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In the case of the simple three-qubit repetition code, the encoding consists of the mappings $|0\rangle \rightarrow\left|0_{\mathrm{L}}\right\rangle \equiv|000\rangle$ and $|1\rangle \rightarrow\left|1_{\mathrm{L}}\right\rangle \equiv|111\rangle$. For the bit flip channel there are four error syndromes, corresponding to the four projection operators:$$ \begin{aligned} P_{0} &=|000\rangle\langle 000|+| 111\rangle\langle 111|, \\ P_{1} &=|100\rangle\langle 100|+| 011\rangle\langle 011|, \\ P_{2} &=|010\rangle\langle 010|+| 101\rangle\langle 101|, \\ P_{3} &=|001\rangle\langle 001|+| 110\rangle\langle 110| . \end{aligned} $$ In Nilsen and Chuang's book, they stated the syndrome analysis is a measurement, e.g. $\langle\psi\mid P_1\mid\psi\rangle.$ But we only have one $\mid\psi\rangle$ at the beginning while four projection operators. I think the measurement should be like: enter image description here i.e., the way we would not disturb the original state. But it seems in the textbook, they didn't mention this kind of measurement. Did I understand right?
The reason I have this doubt is that I saw a picture in a paper:enter image description here where the $R$ in the picture stands for error recovery while there seems no measurement in $R$.

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  • $\begingroup$ One of your concerns seem to be related to the fact you only have one state $|\psi\rangle$, but 4 projectors. You're comparing the wrong numbers here. You only need that the dimension of the Hilbert space that $|\psi\rangle$ is defined on be greater than or equal to the number of projectors. $\endgroup$
    – DaftWullie
    May 17 at 6:30
  • $\begingroup$ Could you link the paper in which you saw this circuit ? And I agree with the previous comment, can you explain why exactly having four projector operator but one state disturbs you ? $\endgroup$
    – StarBucK
    May 17 at 7:54
  • $\begingroup$ The link you want for the paper is here. $\endgroup$
    – narip
    May 17 at 8:28
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What you have is somewhat equivalent to the book in the following sense.

Your ancillae are here measuring the parity between your qubits. If you measure the ancillae in the computational basis you will find:

  • $|00\rangle$: all qubit have the same parity. The state of the data qubits is thus projected in $Im(P_0)$
  • $|01\rangle$: two first qubit have same parity but not the two last. The state of the data qubits is thus projected in $Im(P_3)$
  • $|10\rangle$: two first qubit don't have same parity, but two last do. The state of the data qubits is projected in $Im(P_1)$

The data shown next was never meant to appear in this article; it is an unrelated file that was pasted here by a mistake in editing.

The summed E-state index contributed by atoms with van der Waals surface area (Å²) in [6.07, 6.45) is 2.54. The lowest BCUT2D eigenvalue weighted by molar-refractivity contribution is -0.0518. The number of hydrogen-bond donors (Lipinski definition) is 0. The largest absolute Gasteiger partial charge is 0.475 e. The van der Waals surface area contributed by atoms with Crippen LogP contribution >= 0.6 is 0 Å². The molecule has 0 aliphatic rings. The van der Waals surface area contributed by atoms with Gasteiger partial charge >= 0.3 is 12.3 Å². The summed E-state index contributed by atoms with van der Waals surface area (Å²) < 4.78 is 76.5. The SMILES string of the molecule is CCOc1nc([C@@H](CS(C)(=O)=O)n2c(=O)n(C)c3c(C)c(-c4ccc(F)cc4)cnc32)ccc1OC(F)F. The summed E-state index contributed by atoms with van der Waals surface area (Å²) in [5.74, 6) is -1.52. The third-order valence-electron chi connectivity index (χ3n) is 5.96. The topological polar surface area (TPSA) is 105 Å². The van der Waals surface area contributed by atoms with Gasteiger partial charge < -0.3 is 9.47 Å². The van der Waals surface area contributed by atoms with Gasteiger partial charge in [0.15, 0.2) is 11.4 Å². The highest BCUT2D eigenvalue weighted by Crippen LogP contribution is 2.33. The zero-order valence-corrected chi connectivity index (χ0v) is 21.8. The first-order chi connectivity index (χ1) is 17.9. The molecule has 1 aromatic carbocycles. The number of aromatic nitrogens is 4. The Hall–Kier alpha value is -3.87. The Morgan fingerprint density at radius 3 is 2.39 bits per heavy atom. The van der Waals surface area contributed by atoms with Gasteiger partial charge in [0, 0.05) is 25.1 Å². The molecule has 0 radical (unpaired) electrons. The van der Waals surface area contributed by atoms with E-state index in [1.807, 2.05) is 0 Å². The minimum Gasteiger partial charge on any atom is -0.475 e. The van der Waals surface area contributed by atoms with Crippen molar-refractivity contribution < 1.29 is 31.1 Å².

• $|11\rangle$: two first and two last qubits don't have the same parity. The state of the data qubits is in $Im(P_2)$

In conclusion:

Performing the circuit you drawed, and measuring the ancillae qubit will project your system in the space associated to one of your projector depending on the outcome you find on those ancillae. Then you can apply the appropriate recovery to correct.

[edit] To answer some of the issues about the projector.

In Q.M postulate we do not "choose" a projector when we measure. A measurement can be defined by a collection of projectors $\{P_k\}$ verifying $\sum_k P_k = I$. If you measure (and read the outcome), the density matrix will be transformed as:

$$ \rho \to P_k \rho P_k/ Tr(\rho P_k)$$ with probability $p_k = Tr(\rho P_k)$

In practice all the projectors play a role in the measurement. Indeed, as you see, you must compute a probability of outcome for each of the projector. In your example, in your comment you would find $Tr(\rho P_2)=0$ for $\rho=|\psi_e \rangle \langle \psi_e |$ that you defined. Thus such projection has a probability $0$ to occur.

In the context of this question, in the non autonomous scenario, if ancillae are found in $|00\rangle$, the density matrix of data qubits will become $P_0 \rho P_0/Tr(\rho P_0)$, if the ancillae are found in $|01\rangle$, the density matrix of data qubits will becomes $P_3 \rho P_3/Tr(\rho P_3)$ and so on.

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  • $\begingroup$ In fact, I don't need to measure my ancilla. I only need to add some more control gates while the ancilla controls the first three lines(sorry that I didn't draw it directly in the picture of my question). But what I really don't understand is how can measurement in Nielsen's book be realized while I only have one initial state while having four projectors? $\endgroup$
    – narip
    May 17 at 6:18
  • $\begingroup$ I've added some content to my question. $\endgroup$
    – narip
    May 17 at 6:24
  • $\begingroup$ @narip Indeed you are not forced to measure them. If you apply gate between ancillary qubits and data qubits to correct for the errors it is called autonomous error correction. What I presented here is non autonomous case. About your question, can you explain in more details what disturbs you if we have more projector than state for a measurement ? There is no problem with that. $\endgroup$
    – StarBucK
    May 17 at 7:55
  • $\begingroup$ I think I might have some misunderstanding in the reasoning next. If we have the initial state: $a\mid000\rangle+b\mid111\rangle$. After the error, it becomes $\mid\psi_e\rangle\equiv a\mid100\rangle+b\mid011\rangle$. If unluckily I choose the projector $P_2$ instead of $P_1$(the notation is the same as my question). The state after the measurement is $\frac{P_2\mid\psi_e\rangle}{\sqrt{\langle\psi_e\mid P_2\mid\psi_e\rangle}}$, which is exactly 0. Hence we lose the information of the initial state. $\endgroup$
    – narip
    May 17 at 8:32
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    $\begingroup$ @narip I added further info. Is it more clear ? $\endgroup$
    – StarBucK
    May 17 at 11:19

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